Max Merritt, the ARIA Hall of Fame inductee best known for the soulful songs “Slippin’ Away” and “Hey, Western Union Man”, died Thursday (Sept. 24) in a Los Angeles hospital following a long battle with a rare illness. He was 79.
Born in Christchurch, New Zealand on April 30, 1941, Merritt made his mark when he formed The Meteors in the 1950s and reeled off a string of catchy rock ‘n’ roll numbers, including “Get a Haircut,” “Kiss Curl” and “C’mon Let’s Go.”
Soon, Merritt and his band outgrew Christchurch and by 1962 they’d relocated to Auckland, and later, Australia, where he earned the moniker “king of Soul”.
With the Meteors, Merritt had a No. 2 hit in Australia in 1975 with the soaring ballad “Slippin’ Away” and were signed to Arista Records in the U.K. “Hey, Western Union Man” reached No. 13.
During the ‘60s, Merritt relocated to England, and from the ‘70s he would call the United States home.
From his base in California, he continued to tour Australia and New Zealand regularly until 2007, when he was hospitalized with kidney failure
Merritt was diagnosed with Goodpasture’s syndrome, an autoimmune disorder that attacks the lungs and kidneys.
In October 2007, the Australasian music industry stepped up with the “Concert For Max” at Melbourne’s Palais Theatre. The likes of Daryl Braithwaite, John Paul Young, James Reyne and Ross Wilson joined forces with over 50 musicians and 70 production crew for the event, which raised $200,000 ($191,000) to cover Merritt’s medical bills.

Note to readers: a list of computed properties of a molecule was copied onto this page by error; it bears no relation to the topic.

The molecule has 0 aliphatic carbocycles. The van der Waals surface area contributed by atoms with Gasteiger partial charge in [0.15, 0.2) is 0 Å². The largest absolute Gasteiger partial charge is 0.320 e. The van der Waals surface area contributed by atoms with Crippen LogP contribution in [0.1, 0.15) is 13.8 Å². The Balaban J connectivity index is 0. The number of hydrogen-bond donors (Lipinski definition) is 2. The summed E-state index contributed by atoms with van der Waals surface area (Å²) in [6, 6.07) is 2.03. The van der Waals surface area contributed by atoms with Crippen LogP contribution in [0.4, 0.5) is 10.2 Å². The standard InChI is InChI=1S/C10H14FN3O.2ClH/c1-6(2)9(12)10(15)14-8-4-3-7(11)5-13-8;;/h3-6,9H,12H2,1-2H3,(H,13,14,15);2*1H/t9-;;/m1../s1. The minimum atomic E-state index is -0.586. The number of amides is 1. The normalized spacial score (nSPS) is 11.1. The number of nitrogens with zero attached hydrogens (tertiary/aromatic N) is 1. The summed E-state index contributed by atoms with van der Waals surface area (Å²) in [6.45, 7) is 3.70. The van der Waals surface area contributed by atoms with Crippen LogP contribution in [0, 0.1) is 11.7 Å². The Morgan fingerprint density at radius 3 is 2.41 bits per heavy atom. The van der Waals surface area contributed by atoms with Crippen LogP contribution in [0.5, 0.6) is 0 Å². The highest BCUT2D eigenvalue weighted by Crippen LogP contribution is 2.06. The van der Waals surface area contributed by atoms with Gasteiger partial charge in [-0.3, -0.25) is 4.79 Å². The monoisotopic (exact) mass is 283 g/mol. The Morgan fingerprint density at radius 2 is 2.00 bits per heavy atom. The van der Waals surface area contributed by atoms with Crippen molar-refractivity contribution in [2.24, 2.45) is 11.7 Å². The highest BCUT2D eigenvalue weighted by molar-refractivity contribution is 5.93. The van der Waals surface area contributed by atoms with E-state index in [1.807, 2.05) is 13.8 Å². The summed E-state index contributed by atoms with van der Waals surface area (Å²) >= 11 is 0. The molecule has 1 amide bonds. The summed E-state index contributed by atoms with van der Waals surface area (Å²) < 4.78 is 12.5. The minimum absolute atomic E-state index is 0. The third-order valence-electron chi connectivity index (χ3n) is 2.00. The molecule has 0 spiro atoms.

He was inducted into the ARIA Hall of Fame in 2008 alongside Dragon, Russell Morris and The Triffids.
On the night, Merritt was joined on stage by fellow Hall of Famer Kasey Chambers and Bill Chambers to perform his signature song, “Slippin’ Away”.
Wal Bishop, Merritt’s manager, shared the news of his passing in statement on Friday. “Max had been on dialysis three days every week since he fell ill back in 2007. He really put up a great fight and will be sadly missed by all that knew and loved him,” Bishop wrote.
The late artist had been unable to perform live over the past 13 years but, “when he felt up to it, would go into the studio to record,” Bishop continues. “He even shot a video to go with the tracks, it’s a shame he won’t be around to see it.”
Trade body Recorded Music NZ paid tribute to the late singer. “We’re incredibly saddened to learn that one of our all time greats, Max Merritt has passed away,” reads a social media post. “Kua hinga he totara i te wao nui a Tane. You will be greatly missed Max. Our condolences & sympathies go especially to Max’s family and friends.”
Merritt is survived by his daughter Kelli, son Josh and three grandchildren.